Health

Class War is Just Beginning

discarded_shopping_cart.jpg

With the seeming deconstruction of the Biden Administration proceeding at a rapid clip, many on the right hope for an end to the conscious stoking of class resentments that has characterized progressive politics.  read more »

Subjects:

The Pandemic as an Employment Shell Game

shell-game-vintage-postcard.jpg

I have always been skeptical of the use of labor statistics. In 2009, I began to write in Working-Class Perspectives about the de facto unemployment rate, because official reports on the unemployment rate in Youngstown left out much of the story. Drawing on traditional Bureau of Labor Statistics data as well as comparative studies from the Center for Economic and Policy Research, I looked beyond how many people were looking for work to add figures for how many were underemployed, discouraged, or unable to work because of disability.  read more »

Slow Boat from China

container-backlog.jpg

To some in the Biden Administration, the supply chain crisis can be dismissed as a loss of East Asian-made consumer trinkets that, as Vox tells us, we could all be better off without—or as White House spokesperson Jen Psaki suggested, amounts to little more than “the tragedy of the delayed treadmill.” Yet, in reality, a broken supply chain is hardly  read more »

The COVID Class War: The Obedient Online Educated vs. The IRL Resistance

anti-mask-protest.jpg

A new class conflict is emerging across the world. You can see its face in the mass protests over COVID-19 restrictions from Paris, Berlin and London to southern California and Melbourne.  read more »

Never Going Back

service-pnp-highsm-16100-16135v.jpg

For months, corporate hegemons, real estate brokers and their media acolytes have insisted that a return to “normalcy,” that is, to the office, was imminent.  read more »

Exposure Density, Overcrowding and COVID Death Rates: Update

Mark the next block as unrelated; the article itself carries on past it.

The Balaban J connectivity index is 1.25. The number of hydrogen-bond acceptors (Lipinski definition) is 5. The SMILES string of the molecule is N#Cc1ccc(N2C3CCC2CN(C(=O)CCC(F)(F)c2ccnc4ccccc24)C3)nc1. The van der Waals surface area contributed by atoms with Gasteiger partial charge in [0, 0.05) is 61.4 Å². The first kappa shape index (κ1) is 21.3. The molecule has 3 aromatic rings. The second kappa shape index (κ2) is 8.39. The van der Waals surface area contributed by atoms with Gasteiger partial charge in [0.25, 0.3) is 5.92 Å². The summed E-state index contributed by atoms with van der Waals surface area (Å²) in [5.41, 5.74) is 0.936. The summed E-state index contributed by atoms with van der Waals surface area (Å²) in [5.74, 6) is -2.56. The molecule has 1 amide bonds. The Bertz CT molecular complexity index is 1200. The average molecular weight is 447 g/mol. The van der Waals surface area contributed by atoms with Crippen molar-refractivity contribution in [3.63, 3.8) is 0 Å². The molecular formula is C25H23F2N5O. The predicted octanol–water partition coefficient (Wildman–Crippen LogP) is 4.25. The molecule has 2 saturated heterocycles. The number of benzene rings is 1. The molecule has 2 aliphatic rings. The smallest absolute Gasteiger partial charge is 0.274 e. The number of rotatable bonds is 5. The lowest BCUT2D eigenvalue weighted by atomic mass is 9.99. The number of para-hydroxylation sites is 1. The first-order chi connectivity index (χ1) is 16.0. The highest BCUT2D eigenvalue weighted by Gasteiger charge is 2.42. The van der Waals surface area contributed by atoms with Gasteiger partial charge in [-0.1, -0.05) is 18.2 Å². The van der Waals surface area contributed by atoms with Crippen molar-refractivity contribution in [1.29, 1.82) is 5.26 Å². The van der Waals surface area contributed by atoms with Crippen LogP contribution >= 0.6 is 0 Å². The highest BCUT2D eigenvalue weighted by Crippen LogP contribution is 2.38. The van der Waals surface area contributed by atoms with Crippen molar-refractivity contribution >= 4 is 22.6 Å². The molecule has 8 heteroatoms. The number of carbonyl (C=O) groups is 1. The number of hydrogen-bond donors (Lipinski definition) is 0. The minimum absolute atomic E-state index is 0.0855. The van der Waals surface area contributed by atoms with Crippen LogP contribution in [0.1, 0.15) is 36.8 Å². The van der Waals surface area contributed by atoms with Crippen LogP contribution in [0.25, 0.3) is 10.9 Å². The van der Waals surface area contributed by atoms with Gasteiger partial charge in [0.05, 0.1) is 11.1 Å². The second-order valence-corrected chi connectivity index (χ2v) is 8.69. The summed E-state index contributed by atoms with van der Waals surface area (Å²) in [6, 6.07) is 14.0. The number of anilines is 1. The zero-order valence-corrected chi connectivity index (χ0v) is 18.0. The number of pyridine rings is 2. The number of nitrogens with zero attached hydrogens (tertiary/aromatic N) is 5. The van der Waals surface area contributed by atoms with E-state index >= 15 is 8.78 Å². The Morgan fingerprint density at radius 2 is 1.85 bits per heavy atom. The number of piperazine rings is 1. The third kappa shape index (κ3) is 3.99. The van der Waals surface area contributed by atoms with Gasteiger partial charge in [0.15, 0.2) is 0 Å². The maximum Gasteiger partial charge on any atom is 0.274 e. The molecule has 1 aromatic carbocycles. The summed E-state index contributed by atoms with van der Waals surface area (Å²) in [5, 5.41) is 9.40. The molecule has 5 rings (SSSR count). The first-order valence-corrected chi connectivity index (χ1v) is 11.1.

midtown-NYC-aerial-view.jpg

In their new book, Harvard economists Edward Glaeser and David Cutler characterize COVID and related issues as an “existential threat to the urban world, because the human proximity that enables contagion is the defining characteristic of the city” (see our review, Survival of the City: The Need to Reopen the Metropolitan Frontier (Review).  read more »

Comparing the World Before 1900 to Today

Buggy.jpg

For thousands of years before 1900, the population of the world hovered around one billion on the entire planet. In the short 120 years since 1900 the world population has “exploded” to the current 8 billion now living on this planet. What caused that quick growth from 1 to 8 billion?  read more »

A COVID Postcard from Australia

33968005221_e1b1cb1b4a_c.jpg

Australia’s response to Covid-19 has quickly turned from laudable to laughable. For a nation which only a few months ago seemed to be the toast of world leaders for having so effectively limited the spread of the virus and still growing its economy, to a nation now lagging on vaccination and struggling with lockdowns, the turnaround has been dramatic.  read more »

How America Abandoned the World—and Our Own Inner Cities

Lady_Liberty_under_a_cloudy-sunset.jpg

In America and across the globe, COVID-19 is diminishing people’s prospects, exacerbating inequality and creating ever-more feudal societies as the pandemic ravages the health and the pocketbooks of the poor and the poorly educated.  read more »

The Coming Collapse of the Developing World

48979218166_3987a3bbee_h.jpg

In Europe, North America, Oceania and East Asia, the Covid-19 pandemic has been a tragic, wrenching experience, creating more depressed and divided societies. Yet, as we have been gazing obsessively at our own problems, a spectre infinitely worse is emerging in the most populous, fastest growing and least resilient parts of the world.

Covid has caused a deep crisis in the already suffering developing world, which contains nearly half of all humanity. And this will have serious implications for the future of the world economy and political order.  read more »